Water quality is determined by the presence of contaminants, physical and chemical factors such as pH and conductivity, and the number of minerals present. Water chemistry begins with a very simple formula – H2O –two hydrogen and one oxygen elements. Pure water is colorless, tasteless, and odorless. What makes water “good” is the lack of impurities.
Impurities in water are measured and commonly referred to as “Total Dissolved Solids” (TDS) as a measure of the total ions in solution. These electrically charged dissolved particles (ions) make ordinary water a good conductor of electricity. Pure water has a high electrical resistance, and resistance is frequently used as a measure of its purity.
Electrical conductivity is a measure of the capacity of water to conduct electrical current, it is directly related to the concentration of salts dissolved in water, and therefore to the TDS. Salts dissolve into positively charged ions and negatively charged ions, which conduct electricity. Electrical Conductivity is actually a measure of the ionic activity of a solution in term of its capacity to transmit current. In dilute solution, such as water, TDS and EC are reasonably comparable.
Hardness- Water hardness is measured by the amount of “grains per gallon,” of calcium and magnesium ions specifically. In one gallon of water, one grain of hardness translates to 64.8 milligrams of calcium or 17 ppm present. Less than one grain per gallon is considered “soft” water, more than 7 grains per gallon (gpg) is considered “hard” water. Most people enjoy drinking water at approximately 4 grains of hardness.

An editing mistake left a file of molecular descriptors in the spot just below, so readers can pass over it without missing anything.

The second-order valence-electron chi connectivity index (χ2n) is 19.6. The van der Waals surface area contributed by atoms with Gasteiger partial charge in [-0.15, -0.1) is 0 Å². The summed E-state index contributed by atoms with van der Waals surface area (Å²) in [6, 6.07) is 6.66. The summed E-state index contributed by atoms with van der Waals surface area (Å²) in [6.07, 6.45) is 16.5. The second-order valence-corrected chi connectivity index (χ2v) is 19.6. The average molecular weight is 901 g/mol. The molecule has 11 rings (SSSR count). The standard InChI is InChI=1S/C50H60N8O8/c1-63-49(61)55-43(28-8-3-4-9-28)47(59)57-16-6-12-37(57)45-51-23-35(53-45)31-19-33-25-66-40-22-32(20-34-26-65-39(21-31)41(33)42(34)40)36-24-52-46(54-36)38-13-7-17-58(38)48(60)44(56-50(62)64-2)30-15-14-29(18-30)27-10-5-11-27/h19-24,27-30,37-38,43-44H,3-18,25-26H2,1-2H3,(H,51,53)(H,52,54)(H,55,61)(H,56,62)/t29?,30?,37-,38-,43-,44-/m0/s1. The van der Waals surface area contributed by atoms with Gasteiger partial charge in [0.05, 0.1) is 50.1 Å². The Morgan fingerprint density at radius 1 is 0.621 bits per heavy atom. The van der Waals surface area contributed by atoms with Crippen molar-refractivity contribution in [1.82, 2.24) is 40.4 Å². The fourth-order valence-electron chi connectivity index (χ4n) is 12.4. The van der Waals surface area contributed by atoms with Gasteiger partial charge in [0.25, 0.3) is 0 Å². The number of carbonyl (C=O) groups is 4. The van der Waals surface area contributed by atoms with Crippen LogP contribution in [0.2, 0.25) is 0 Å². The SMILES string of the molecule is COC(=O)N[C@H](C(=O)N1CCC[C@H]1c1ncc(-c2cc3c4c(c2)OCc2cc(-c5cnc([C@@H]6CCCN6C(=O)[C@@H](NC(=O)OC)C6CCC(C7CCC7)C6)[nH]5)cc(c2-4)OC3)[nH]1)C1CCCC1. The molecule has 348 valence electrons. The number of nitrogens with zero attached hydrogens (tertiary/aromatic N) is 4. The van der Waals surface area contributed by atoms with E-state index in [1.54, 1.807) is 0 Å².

pH measures the strength of an acid or base: The pH scale reads 1.0 to 6.9 is considered acidic, 7.0 is neutral and 7.1 to 14.0 is alkaline. Absolutely pure water has a pH of exactly 7.0, putting it directly in the middle of the pH scale, it contains no acids, no bases, and no (zero) alkalinity and essentially no taste.
Humans largely influence all the factors related to water quality, as we discharge waste in water and add substances and contaminants to water that are not naturally present. Pollutants such as metals, oils, pesticides, and fertilizers run off from land into the waters, causing excess algae growth and other harmful impacts to water quality.
Many inorganic water impurities exist as ions in water, the most common of these ions are:
Cations (Positively Charged Ions): calcium, magnesium, sodium, iron, manganese
Anions (Negatively Charged Ions): sulfate, chloride, biocarbonate, nitrate, carbonate